Tuition increases taste like ramen noodles.
They sound like an alarm clock going off hours before class, leaving enough time for an extra shift at a minimum-wage job. They feel like delayed grad school. Like yet another loan.
"Our costs are going up, but everything that could help us is either going away or dwindling," said University of South Florida senior Aaron Campbell.
Far away from the board room where higher education leaders decided last week that — for the fifth year in a row — state budget cuts make tuition hikes a necessary evil, students are having a hard time with their end of the bargain.
From ground-level, it's tough to see the university layoffs avoided and courses saved when the sticker price keeps going up. It doesn't seem fair when news headlines show a sagging job market waiting on the other side.
Even while Congress voted Friday to freeze the interest rate of federally subsidized student loans for a year, students aren't celebrating. Consistent tuition increases mean those loans cover less each year.
This is the reality of higher education in Florida and elsewhere: Students are paying more and more, and they can't tell what they're getting for it.
Take Campbell, for instance.
With graduation on the horizon, the 22-year-old music education major is suddenly paying close attention to the value of his degree. What he sees makes him nervous.
Jobs are harder to find than ever. And he'll definitely need one — not only to pay for rent and food and the rest of it, but to pay off his student loans.
"They kind of have us by the short hairs," Campbell said.
• • •
Florida's higher education leaders are left with little choice.
The governor wants the state to lead the nation in affordability, yet he signed a budget that includes a cut to universities with eight zeros in it.
With Gov. Rick Scott's feelings in mind, the board charged with overseeing the state university system last week did not approve 15 percent tuition increases for every school, as allowed by law and as it has for the past few years. Instead, the Florida Board of Governors divvied up hikes to the state's 11 universities that ranged from 9 percent at the University of Florida to the maximum 15 percent at just a handful — a move Scott still deemed "disappointing."
But the hikes still don't come close to making up the decline in state support over the last five years, a drop of almost half with tuition making up only about 20 percent of the difference.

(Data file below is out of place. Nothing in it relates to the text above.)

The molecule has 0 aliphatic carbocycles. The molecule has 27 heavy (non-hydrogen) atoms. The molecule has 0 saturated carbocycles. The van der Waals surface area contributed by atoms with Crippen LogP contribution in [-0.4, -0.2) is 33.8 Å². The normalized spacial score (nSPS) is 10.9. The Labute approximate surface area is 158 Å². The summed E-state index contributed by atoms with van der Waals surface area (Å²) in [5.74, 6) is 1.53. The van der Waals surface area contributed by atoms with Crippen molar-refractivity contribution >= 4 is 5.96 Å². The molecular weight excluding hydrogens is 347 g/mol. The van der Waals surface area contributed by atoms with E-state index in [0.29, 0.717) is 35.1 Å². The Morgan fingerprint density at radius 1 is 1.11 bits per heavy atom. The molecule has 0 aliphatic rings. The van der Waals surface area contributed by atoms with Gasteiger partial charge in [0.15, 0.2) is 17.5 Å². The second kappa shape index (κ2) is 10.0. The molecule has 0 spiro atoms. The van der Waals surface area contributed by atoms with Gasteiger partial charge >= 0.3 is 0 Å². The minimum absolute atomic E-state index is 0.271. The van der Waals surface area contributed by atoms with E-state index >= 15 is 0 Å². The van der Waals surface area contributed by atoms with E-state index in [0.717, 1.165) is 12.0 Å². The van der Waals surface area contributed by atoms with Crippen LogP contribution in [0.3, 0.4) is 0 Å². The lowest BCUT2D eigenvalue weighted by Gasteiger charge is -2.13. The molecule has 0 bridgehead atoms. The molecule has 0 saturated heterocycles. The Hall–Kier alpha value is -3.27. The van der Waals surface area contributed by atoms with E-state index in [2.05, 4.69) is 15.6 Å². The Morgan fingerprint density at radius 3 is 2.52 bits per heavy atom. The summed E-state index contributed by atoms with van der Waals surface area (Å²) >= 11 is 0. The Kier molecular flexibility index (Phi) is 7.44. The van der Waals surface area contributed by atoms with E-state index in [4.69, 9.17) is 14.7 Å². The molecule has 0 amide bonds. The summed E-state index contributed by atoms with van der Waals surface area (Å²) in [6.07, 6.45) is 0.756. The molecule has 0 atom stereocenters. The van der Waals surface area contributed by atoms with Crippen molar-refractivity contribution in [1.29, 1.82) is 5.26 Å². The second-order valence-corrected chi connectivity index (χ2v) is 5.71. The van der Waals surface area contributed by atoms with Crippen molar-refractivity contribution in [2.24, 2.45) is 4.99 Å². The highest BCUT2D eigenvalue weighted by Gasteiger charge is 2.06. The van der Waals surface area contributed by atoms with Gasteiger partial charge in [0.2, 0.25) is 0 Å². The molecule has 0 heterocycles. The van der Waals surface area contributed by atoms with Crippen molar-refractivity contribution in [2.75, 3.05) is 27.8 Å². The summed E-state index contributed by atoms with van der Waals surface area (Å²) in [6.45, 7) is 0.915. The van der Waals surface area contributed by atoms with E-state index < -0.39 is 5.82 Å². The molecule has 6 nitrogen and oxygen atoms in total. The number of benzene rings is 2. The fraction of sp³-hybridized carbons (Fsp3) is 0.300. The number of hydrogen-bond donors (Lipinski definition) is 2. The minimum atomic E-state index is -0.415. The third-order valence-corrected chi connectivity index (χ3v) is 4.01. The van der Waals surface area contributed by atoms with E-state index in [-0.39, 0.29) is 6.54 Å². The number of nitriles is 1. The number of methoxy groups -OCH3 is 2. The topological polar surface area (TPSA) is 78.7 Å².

"I think it's easier to make a decision on tuition when you're adding value to a university, in a flat budget year," board chairman Dean Colson said after the vote last week. "When tuition increases instead are affecting how much money you're not losing, it's a different dynamic."
So, really, nobody's satisfied.
The frustration was evident Friday, when board members heard one university argue for a higher tuition increase than it was granted last week.
Quality costs money, said Florida Gulf Coast University board of trustees chairwoman Robbie Roepstorff, who appealed for a 14 percent increase instead of the 12 percent the school was allowed. Without extra money, course sections could shrink and class sizes could grow.
"Our students," she said, "absolutely deserve no less."
The appeal was denied.
• • •
On the federal front, students were bracing for another serious blow — as Congress went down to the wire Friday before deciding to stop some student loan interest rates from doubling.
If lawmakers hadn't agreed at the last minute to pay for a $6 billion rate freeze, loan payments would have increased for 7 million students across the country, 450,000 in Florida, by an average of $1,000.
Not exactly pocket change.
"It's easy for people to say it's just another $1,000," said 21-year-old Jessica Winder. But for the USF psychology senior planning on earning her doctorate, the costs of student loan debt is already "astronomical."
"You have to keep tightening up the change purse," she said. "But how much tighter can you tighten it? The college student lifestyle is eating ramen noodles every night."